zeolites, porous, adsorber, encapsulation, triggered release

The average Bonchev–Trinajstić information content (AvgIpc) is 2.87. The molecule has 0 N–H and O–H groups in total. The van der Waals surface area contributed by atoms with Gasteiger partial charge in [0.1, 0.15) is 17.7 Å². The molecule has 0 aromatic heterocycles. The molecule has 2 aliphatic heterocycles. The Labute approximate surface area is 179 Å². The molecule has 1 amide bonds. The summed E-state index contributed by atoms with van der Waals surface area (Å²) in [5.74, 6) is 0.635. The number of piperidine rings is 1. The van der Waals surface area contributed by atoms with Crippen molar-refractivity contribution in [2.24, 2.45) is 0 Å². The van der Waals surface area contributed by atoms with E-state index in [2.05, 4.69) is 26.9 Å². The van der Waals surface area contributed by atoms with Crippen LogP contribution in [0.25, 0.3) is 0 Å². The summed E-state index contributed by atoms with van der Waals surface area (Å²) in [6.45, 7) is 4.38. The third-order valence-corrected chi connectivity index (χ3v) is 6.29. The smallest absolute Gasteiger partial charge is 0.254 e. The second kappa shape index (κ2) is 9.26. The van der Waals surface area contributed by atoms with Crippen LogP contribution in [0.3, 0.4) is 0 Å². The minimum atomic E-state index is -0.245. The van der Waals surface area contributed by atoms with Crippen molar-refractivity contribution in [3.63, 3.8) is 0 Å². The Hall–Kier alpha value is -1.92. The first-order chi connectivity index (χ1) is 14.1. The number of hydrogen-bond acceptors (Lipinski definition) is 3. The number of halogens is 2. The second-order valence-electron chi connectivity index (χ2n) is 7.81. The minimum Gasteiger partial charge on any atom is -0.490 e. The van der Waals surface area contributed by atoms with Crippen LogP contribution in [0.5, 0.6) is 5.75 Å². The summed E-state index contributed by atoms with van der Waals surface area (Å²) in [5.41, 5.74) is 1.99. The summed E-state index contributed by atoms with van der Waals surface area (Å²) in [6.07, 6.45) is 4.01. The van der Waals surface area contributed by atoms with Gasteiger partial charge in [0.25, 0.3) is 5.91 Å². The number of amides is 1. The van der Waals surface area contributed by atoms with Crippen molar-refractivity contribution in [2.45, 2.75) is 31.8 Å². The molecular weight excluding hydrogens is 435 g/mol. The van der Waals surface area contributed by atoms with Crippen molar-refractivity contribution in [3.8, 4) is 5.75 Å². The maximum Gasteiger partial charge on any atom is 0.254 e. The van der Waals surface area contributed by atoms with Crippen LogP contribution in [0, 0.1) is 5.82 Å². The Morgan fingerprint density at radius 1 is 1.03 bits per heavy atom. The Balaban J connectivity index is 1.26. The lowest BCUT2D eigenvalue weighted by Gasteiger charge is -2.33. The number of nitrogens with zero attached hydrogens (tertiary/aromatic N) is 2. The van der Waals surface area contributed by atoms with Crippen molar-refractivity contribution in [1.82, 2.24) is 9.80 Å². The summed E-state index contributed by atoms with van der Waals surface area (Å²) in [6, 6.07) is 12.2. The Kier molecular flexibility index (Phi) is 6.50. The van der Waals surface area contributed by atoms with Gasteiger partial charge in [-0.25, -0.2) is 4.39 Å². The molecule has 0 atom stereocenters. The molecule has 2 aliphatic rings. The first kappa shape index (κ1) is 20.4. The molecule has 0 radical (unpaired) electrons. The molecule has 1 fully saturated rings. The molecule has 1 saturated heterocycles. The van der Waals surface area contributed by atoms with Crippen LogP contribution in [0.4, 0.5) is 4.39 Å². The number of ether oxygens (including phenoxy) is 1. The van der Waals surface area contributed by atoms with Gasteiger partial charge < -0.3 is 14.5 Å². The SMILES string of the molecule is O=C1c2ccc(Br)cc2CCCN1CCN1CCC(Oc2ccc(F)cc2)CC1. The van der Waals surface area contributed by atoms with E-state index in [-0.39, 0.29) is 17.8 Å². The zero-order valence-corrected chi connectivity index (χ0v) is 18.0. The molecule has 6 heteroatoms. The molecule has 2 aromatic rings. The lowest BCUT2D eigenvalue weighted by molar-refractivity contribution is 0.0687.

Recent advances in hydrothermal synthesis techniques and procedures to modify the surfaces of the particles have led to the development of a new class of material – the NanoZeolites. The availability of porous, nanocrystalline materials has opened up new applications which were until now unserviceable with microcrystalline particles. This paper will provide an overview of the recent advances in zeolite synthesis, and highlight their enhanced properties with three examples from applications either under development or already commercially available. Reducing the mean particle size down from tens of microns to around 100 nm, means an increase in the surface area (per gram of particles) and also increases the kinetics of adsorption/desorption processes. This is put to use in the form of thin film coatings in energy recovery systems. The use of nanozeolites means a reduction in weight (less material required); smaller cross-sections (due to thinner films); enhanced kinetics and hence, higher efficiency of the whole system. Zeolites can also be employed as hosts for functional molecules such as dyes or catalysts. These encapsulated molecules exhibit more stability to chemical, mechanical and thermal influences. Furthermore, the application range of the functional molecule can be extended, e.g. organic dyes in aqueous systems; photochromic dyes in polymers with high flexural modulus. Examples will also be given of how molecules can be released from their encapsulation using UV light or heat as “triggers”.